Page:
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Thread: Opinion??? Oliver 159 lathe???

  1. #1
    Join Date
    Jul 2007
    Location
    Gilbertsville, PA
    Posts
    16

    Default Opinion??? Oliver 159 lathe???

    I currently have a Powermatic Model 90 lathe, it has been a good ol' machine. I have a need to get a longer lathe and found an Oliver 159 pattern makers lathe that has 72 inch centers.

    My question is can any one give me any opinions about this lathe??

    What is Olivers reputation?

    And what do you think one that is in good operating condition is worth?

    Rich

  2. #2
    Join Date
    Apr 2004
    Location
    Rural La Farge, Wisconsin
    Posts
    349

    Default

    Oliver has been around since about 1900 so it wouldn't have a reputation problem.
    Those old machines are loveable but sometimes are more trouble than they're worth.
    How about a bed extension for your PM, are they available?
    Ken Grunke
    webmaster, Coulee Region Woodturners of Wisconsin
    My homepage
    | Wood & Tree ID Links (CRW)
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    The older I become, the more I discover how little I know.

  3. #3
    Join Date
    Jul 2007
    Location
    Gilbertsville, PA
    Posts
    16

    Default

    Thanks for the response, there are no extensions for a PM 90. So sad. This is why I am considering the Oliver.

  4. #4
    Join Date
    Jul 2006
    Location
    Putnam County, NY
    Posts
    59

    Default

    Quote Originally Posted by Richn
    Thanks for the response, there are no extensions for a PM 90. So sad. This is why I am considering the Oliver.
    Oliver is a very well respected brand by old iron fans everywhere. I have never heard a negative. Generally speaking when a machine makes it's way out of a patternmaking shop it is very well maintained since the tolerances that are required by patternmakers are critical. If you can get a well maintained machine you could be a very happy turner.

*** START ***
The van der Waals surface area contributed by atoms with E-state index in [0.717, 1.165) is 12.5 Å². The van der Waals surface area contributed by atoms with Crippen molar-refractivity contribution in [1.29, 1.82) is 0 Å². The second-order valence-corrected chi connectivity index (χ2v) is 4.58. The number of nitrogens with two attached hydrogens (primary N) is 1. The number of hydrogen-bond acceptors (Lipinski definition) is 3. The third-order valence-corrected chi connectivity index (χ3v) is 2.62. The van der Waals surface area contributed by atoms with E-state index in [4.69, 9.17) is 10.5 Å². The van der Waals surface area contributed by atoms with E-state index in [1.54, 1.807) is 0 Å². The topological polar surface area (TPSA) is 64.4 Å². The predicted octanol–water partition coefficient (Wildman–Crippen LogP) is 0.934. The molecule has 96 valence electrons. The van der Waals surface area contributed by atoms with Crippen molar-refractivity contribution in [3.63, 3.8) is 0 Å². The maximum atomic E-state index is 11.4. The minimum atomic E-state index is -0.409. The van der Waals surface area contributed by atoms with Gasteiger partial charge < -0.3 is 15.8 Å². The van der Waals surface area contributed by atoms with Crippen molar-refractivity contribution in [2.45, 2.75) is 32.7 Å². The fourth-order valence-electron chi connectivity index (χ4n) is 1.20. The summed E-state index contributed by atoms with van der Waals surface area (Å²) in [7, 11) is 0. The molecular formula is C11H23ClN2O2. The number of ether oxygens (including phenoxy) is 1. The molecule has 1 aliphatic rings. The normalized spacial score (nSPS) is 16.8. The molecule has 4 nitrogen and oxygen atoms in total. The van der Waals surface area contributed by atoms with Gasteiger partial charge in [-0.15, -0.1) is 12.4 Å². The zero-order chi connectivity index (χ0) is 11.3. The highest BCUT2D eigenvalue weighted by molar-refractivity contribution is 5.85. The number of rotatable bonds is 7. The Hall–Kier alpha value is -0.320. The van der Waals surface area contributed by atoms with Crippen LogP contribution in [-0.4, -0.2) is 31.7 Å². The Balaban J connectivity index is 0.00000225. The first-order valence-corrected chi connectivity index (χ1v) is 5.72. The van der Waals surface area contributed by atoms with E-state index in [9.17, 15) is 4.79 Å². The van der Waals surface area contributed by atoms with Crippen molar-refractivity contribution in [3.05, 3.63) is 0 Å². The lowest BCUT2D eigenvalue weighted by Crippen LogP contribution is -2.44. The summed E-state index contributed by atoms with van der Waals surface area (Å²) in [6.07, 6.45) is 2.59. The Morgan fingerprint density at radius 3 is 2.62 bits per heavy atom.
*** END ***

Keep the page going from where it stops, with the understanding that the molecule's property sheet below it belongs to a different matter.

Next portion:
Modern high end lathes often have features that older machines do not. If you plan on doing faceplate/bowl type work then sometimes those bearings weren't designed to deal with out of balance loads since the primary purpose was spindle turning. Electronic variable speed is another luxury that is available today that many older machines weren't built with. If this is a 3 phase machine then I think you could get variable speed reasonably easily using a phase converter.
    If you do buy this lathe pictures would be nice to see. It's nice to see old American machinery put back in service.

  5. #5

    Default an optional solution.

    If you're only doing one or two items you might consider this from Bill Grumbine's personal site:

    http://www.enter.net/~ultradad/blkswan8.html
    May all your turnings be smooth,

    Brodie
    http://www.SmoothTurning.com

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